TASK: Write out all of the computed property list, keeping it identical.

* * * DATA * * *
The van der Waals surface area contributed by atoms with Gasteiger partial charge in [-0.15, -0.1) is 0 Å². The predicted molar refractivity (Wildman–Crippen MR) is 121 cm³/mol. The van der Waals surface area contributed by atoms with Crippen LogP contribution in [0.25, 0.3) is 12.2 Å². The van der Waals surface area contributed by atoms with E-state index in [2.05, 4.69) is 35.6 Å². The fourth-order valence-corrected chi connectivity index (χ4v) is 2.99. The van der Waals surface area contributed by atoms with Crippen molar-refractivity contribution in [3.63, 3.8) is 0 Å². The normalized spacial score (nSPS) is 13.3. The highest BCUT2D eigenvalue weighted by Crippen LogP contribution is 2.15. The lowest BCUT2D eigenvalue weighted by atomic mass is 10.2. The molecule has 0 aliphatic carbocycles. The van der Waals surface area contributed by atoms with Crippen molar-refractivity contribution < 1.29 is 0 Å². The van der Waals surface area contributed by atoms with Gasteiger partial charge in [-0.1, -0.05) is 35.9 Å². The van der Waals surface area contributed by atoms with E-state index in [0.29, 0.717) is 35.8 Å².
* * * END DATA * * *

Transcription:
The van der Waals surface area contributed by atoms with Gasteiger partial charge in [-0.15, -0.1) is 0 Å². The predicted molar refractivity (Wildman–Crippen MR) is 121 cm³/mol. The van der Waals surface area contributed by atoms with Crippen LogP contribution in [0.25, 0.3) is 12.2 Å². The van der Waals surface area contributed by atoms with E-state index in [2.05, 4.69) is 35.6 Å². The fourth-order valence-corrected chi connectivity index (χ4v) is 2.99. The van der Waals surface area contributed by atoms with Crippen molar-refractivity contribution in [3.63, 3.8) is 0 Å². The normalized spacial score (nSPS) is 13.3. The highest BCUT2D eigenvalue weighted by Crippen LogP contribution is 2.15. The lowest BCUT2D eigenvalue weighted by atomic mass is 10.2. The molecule has 0 aliphatic carbocycles. The van der Waals surface area contributed by atoms with Crippen molar-refractivity contribution < 1.29 is 0 Å². The van der Waals surface area contributed by atoms with Gasteiger partial charge in [-0.1, -0.05) is 35.9 Å². The van der Waals surface area contributed by atoms with E-state index in [0.29, 0.717) is 35.8 Å².